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Children of Fire: A History of African…
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Children of Fire: A History of African Americans

by Thomas C. Holt

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The focus of Professor Holt's book is on individual lives, teased out of archives and public records. The result is a subtly reasoned, very readable book covering the scope of African American history. He reveals the nuances and complexities of the lives of both well known and private individuals. The scope is amazing, each stage is meticulously covered. The index covers both topics and individuals, making this a valuable source for students covering any time period. ( )
  3wheeledlibrarian | Apr 12, 2012 |
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Amazon.com Product Description (ISBN 0809067137, Hardcover)

Ordinary people don’t experience history as it is taught by historians. They live across the convenient chronological divides we impose on the past. The same people who lived through the Civil War and the eradication of slavery also dealt with the hardships of Reconstruction, so why do we almost always treat them separately? In Children of Fire, renowned historian Thomas C. Holt challenges this form to tell the story of generations of African Americans through the lived experience of the subjects themselves, with all of the nuances, ironies, contradictions, and complexities one might expect.
 
Building on seminal books like John Hope Franklin’s From Slavery to Freedom and many others, Holt captures the entire African American experience from the moment the first twenty African slaves were sold  at Jamestown in 1619. Each chapter focuses on a generation of individuals who shaped the course of American history, hoping for a better life for their children but often confronting the ebb and flow of their civil rights and status within society. Many familiar faces grace these pages—Frederick Douglass, W.E.B. DuBois, Martin Luther King, and Barack Obama—but also some overlooked ones. Figures like Anthony Johnson, a slave who bought his freedom in late seventeenth century Virginia and built a sizable plantation, only to have it stolen away from his children by an increasingly racist court system. Or Frank Moore, a WWI veteran and sharecropper who sued his landlord for unfair practices, but found himself charged with murder after fighting off an angry white posse. Taken together, their stories tell how African Americans fashioned a culture and identity amid the turmoil of four centuries of American history.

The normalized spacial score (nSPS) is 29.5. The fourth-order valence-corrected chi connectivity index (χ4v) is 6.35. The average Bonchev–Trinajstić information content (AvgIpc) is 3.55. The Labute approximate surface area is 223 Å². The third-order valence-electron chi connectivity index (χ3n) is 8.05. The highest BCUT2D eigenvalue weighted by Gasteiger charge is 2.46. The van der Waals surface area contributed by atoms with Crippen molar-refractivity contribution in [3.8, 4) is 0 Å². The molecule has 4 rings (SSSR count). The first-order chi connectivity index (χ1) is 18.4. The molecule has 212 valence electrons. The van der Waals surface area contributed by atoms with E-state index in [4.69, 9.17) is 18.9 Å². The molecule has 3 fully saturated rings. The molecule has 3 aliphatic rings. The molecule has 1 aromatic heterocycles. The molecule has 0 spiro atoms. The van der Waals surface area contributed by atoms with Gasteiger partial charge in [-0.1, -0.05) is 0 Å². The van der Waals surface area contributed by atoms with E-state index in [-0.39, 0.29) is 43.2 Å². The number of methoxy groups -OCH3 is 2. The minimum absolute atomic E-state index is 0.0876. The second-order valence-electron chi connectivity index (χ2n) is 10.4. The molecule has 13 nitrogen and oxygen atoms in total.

(retrieved from Amazon Mon, 30 Sep 2013 13:22:46 -0400)

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Thomas C. Holt tells the story of generations of African Americans through the lived experience of the subjects themselves, with all of the nuances, ironies, contradictions, and complexities one might expect.

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